That micro-sequence alone highlights the risk involved with Weidman’s attack of choice. But like Khabib Nurmagomedov, Weidman has often been the kind of wrestler who hasn’t needed perfect entries, once he gets into wrestling situations his physicality and the rest of his competencies see him through. To his camp, it was probably just a matter of getting a hold of Reyes without being damaged.
Reyes’ persistent posting on the face after the fact forced Weidman to focus solely on pressing forward to avoid literally falling over. This killed the double, but Weidman was still able to slide up the legs to double underhooks, clasping on for a bodylock once his base was stable.
Weidman squeezed tight, straightened up and lifted, putting Reyes on his toes.
With his base completely compromised, Reyes had no answer to the outside trip. Weidman blocked the near leg and pulled Reyes to the right and backward, sending him tumbling to his butt.
To return to his feet, Reyes would need posts. Knowing that, Weidman went straight for the far wrist of Reyes. The other wrist was available, but Weidman made a more ambitious choice. With his arm already across the back from the bodylock, Weidman had the option of grabbing the far wrist and trapping behind Reyes’ back.
Some have been calling that “The Dagestani Handcuffs”. As it is a wrist ride from folkstyle wrestling, I’d prefer we didn’t attribute it to the Russians.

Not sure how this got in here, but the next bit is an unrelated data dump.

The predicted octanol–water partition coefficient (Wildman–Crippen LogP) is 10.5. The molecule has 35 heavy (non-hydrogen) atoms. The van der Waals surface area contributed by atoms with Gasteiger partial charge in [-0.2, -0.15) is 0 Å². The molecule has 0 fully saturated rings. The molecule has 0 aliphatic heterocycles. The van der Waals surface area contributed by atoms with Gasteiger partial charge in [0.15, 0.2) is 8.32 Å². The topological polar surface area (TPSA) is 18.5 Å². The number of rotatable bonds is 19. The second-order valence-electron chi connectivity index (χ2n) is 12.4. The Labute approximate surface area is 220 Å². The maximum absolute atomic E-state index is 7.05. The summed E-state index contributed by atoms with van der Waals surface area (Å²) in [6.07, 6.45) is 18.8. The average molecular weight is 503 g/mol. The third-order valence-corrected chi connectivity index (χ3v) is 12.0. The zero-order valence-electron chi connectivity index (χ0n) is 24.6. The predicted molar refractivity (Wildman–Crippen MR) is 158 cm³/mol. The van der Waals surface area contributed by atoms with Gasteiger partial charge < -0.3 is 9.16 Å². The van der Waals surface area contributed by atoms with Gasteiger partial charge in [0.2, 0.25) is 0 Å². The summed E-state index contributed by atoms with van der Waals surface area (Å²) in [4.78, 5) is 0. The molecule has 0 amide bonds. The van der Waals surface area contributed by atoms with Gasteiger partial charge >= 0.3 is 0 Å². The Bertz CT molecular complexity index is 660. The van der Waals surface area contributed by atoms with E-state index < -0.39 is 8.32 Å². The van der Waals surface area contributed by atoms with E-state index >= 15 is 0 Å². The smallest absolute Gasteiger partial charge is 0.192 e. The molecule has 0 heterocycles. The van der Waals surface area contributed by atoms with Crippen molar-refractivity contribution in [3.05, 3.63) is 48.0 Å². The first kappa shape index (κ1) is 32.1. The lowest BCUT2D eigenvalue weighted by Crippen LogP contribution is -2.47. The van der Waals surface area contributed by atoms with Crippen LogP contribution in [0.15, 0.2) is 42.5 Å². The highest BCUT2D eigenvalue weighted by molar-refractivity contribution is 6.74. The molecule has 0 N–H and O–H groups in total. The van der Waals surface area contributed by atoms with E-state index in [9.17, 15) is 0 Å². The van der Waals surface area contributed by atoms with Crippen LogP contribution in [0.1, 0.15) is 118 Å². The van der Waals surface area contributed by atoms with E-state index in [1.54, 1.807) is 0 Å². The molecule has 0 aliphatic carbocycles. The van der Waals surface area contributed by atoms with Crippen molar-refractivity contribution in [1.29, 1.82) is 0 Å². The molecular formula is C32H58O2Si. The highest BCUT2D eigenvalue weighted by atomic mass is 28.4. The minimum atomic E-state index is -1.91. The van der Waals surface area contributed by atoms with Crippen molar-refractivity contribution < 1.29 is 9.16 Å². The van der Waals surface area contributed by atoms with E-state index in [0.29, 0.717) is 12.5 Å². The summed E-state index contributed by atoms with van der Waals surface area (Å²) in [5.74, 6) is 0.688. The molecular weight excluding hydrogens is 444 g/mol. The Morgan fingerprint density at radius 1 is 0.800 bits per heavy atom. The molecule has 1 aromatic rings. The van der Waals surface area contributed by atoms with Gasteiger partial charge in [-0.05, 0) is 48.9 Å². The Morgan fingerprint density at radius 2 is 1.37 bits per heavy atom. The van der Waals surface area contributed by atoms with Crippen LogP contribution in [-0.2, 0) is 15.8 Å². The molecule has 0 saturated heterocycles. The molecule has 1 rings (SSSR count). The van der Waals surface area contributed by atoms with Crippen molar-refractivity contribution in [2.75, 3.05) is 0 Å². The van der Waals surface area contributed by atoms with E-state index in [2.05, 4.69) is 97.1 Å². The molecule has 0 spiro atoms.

But against a larger man, it would take a bit more time and effort to get his arm through and snatch up the wrist. Because Weidman had committed both arms to attacking one target, Reyes was free to swim and turn to his knees. This forced Weidman to tighten back up on the waist and give up on the wrist ride.
The switch back to the waist proved to be the right one for Weidman, as he was able to cinch up the bodylock yet again as they rose back to their feet.
Crunching on the lock again, Weidman looked to drag for the finish, perhaps skipping the step of straightening Reyes’ posture. Reyes’ comparatively strong base limited how much Weidman was able to turn him away from the cage, and Reyes was able to break his fall against the fence and survive.
Reyes had looked to use a whizzer in both bodylock situations, but now that he had some space, he was able to dig a single underhook and get Weidman standing straight. Without a dominant position, Weidman’s offense against the cage, all stemming from an opportunistic entry, had ended.
We knew entries were there for Weidman off Reyes’ offense. But if Weidman truly wanted to control the fight, he’d have to create wrestling situations with his own offense as well. Attempting to press Reyes to the fence with a short combination, Weidman’s lunging 1-2 left his head on a platter, and that was the end.
Chris Weidman’s time as an elite fighter is probably over. He’s been a big strong, exceptional chain wrestler his entire UFC career. His competency in striking had grown leaps and bounds, but at the end of the day the tactics to wrestle safely were never quite ingrained in his game.
When your durability fades, those fatal details expose themselves in dramatic fashion.
Next time you see me writing about wrestling in MMA, our subject will be Gregor Gillespie. Is his game shaping up to be one that will endure late in his career? Find out in two weeks.